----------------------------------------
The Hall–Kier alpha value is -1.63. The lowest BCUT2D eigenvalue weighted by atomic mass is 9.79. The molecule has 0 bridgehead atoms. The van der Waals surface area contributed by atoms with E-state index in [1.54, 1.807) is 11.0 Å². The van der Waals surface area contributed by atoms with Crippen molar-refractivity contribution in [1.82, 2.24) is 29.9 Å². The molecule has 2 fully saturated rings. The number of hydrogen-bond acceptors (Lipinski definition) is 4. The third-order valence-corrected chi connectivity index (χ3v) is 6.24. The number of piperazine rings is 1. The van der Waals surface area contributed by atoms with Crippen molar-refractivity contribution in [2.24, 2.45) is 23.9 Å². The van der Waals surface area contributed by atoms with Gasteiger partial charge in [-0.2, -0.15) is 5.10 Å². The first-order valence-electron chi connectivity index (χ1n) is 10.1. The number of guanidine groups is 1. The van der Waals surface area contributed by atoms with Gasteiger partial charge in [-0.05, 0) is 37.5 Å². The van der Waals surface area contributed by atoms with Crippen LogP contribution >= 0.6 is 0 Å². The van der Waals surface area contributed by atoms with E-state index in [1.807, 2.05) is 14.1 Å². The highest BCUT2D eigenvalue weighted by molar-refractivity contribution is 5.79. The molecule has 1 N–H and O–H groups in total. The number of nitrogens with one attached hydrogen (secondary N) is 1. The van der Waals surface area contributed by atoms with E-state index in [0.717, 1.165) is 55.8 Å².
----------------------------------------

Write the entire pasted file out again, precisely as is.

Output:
The Hall–Kier alpha value is -1.63. The lowest BCUT2D eigenvalue weighted by atomic mass is 9.79. The molecule has 0 bridgehead atoms. The van der Waals surface area contributed by atoms with E-state index in [1.54, 1.807) is 11.0 Å². The van der Waals surface area contributed by atoms with Crippen molar-refractivity contribution in [1.82, 2.24) is 29.9 Å². The molecule has 2 fully saturated rings. The number of hydrogen-bond acceptors (Lipinski definition) is 4. The third-order valence-corrected chi connectivity index (χ3v) is 6.24. The number of piperazine rings is 1. The van der Waals surface area contributed by atoms with Crippen molar-refractivity contribution in [2.24, 2.45) is 23.9 Å². The van der Waals surface area contributed by atoms with Gasteiger partial charge in [-0.2, -0.15) is 5.10 Å². The first-order valence-electron chi connectivity index (χ1n) is 10.1. The number of guanidine groups is 1. The van der Waals surface area contributed by atoms with Gasteiger partial charge in [-0.05, 0) is 37.5 Å². The van der Waals surface area contributed by atoms with Crippen LogP contribution >= 0.6 is 0 Å². The van der Waals surface area contributed by atoms with E-state index in [1.807, 2.05) is 14.1 Å². The highest BCUT2D eigenvalue weighted by molar-refractivity contribution is 5.79. The molecule has 1 N–H and O–H groups in total. The number of nitrogens with one attached hydrogen (secondary N) is 1. The van der Waals surface area contributed by atoms with E-state index in [0.717, 1.165) is 55.8 Å².